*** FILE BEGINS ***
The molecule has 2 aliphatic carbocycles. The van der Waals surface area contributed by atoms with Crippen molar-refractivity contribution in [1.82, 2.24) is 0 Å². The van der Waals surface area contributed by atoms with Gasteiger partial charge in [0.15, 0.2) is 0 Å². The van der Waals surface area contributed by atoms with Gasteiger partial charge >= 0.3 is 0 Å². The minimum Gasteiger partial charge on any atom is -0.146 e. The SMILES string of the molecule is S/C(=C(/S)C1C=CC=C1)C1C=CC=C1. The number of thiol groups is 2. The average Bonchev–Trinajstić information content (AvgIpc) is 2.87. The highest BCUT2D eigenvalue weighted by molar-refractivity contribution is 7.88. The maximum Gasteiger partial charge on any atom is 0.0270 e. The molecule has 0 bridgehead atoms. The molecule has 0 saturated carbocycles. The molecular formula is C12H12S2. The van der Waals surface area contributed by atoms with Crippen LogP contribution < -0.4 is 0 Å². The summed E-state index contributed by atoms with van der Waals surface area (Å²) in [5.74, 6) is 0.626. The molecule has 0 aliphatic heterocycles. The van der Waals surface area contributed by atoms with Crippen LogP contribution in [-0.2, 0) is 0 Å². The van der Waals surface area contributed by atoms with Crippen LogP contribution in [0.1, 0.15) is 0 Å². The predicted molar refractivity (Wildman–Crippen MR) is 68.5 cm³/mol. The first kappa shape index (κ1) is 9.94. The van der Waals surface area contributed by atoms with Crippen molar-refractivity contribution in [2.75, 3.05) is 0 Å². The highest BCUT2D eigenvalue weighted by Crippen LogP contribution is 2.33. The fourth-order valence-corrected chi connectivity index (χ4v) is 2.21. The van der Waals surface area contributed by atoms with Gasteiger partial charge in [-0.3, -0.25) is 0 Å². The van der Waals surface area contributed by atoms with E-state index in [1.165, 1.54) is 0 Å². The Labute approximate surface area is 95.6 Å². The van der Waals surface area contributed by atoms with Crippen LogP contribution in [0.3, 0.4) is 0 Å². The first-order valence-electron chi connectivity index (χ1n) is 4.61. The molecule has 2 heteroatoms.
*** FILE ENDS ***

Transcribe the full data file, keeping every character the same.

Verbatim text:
The molecule has 2 aliphatic carbocycles. The van der Waals surface area contributed by atoms with Crippen molar-refractivity contribution in [1.82, 2.24) is 0 Å². The van der Waals surface area contributed by atoms with Gasteiger partial charge in [0.15, 0.2) is 0 Å². The van der Waals surface area contributed by atoms with Gasteiger partial charge >= 0.3 is 0 Å². The minimum Gasteiger partial charge on any atom is -0.146 e. The SMILES string of the molecule is S/C(=C(/S)C1C=CC=C1)C1C=CC=C1. The number of thiol groups is 2. The average Bonchev–Trinajstić information content (AvgIpc) is 2.87. The highest BCUT2D eigenvalue weighted by molar-refractivity contribution is 7.88. The maximum Gasteiger partial charge on any atom is 0.0270 e. The molecule has 0 bridgehead atoms. The molecule has 0 saturated carbocycles. The molecular formula is C12H12S2. The van der Waals surface area contributed by atoms with Crippen LogP contribution < -0.4 is 0 Å². The summed E-state index contributed by atoms with van der Waals surface area (Å²) in [5.74, 6) is 0.626. The molecule has 0 aliphatic heterocycles. The van der Waals surface area contributed by atoms with Crippen LogP contribution in [-0.2, 0) is 0 Å². The van der Waals surface area contributed by atoms with Crippen LogP contribution in [0.1, 0.15) is 0 Å². The predicted molar refractivity (Wildman–Crippen MR) is 68.5 cm³/mol. The first kappa shape index (κ1) is 9.94. The van der Waals surface area contributed by atoms with Crippen molar-refractivity contribution in [2.75, 3.05) is 0 Å². The highest BCUT2D eigenvalue weighted by Crippen LogP contribution is 2.33. The fourth-order valence-corrected chi connectivity index (χ4v) is 2.21. The van der Waals surface area contributed by atoms with Gasteiger partial charge in [-0.3, -0.25) is 0 Å². The van der Waals surface area contributed by atoms with E-state index in [1.165, 1.54) is 0 Å². The Labute approximate surface area is 95.6 Å². The van der Waals surface area contributed by atoms with Crippen LogP contribution in [0.3, 0.4) is 0 Å². The first-order valence-electron chi connectivity index (χ1n) is 4.61. The molecule has 2 heteroatoms.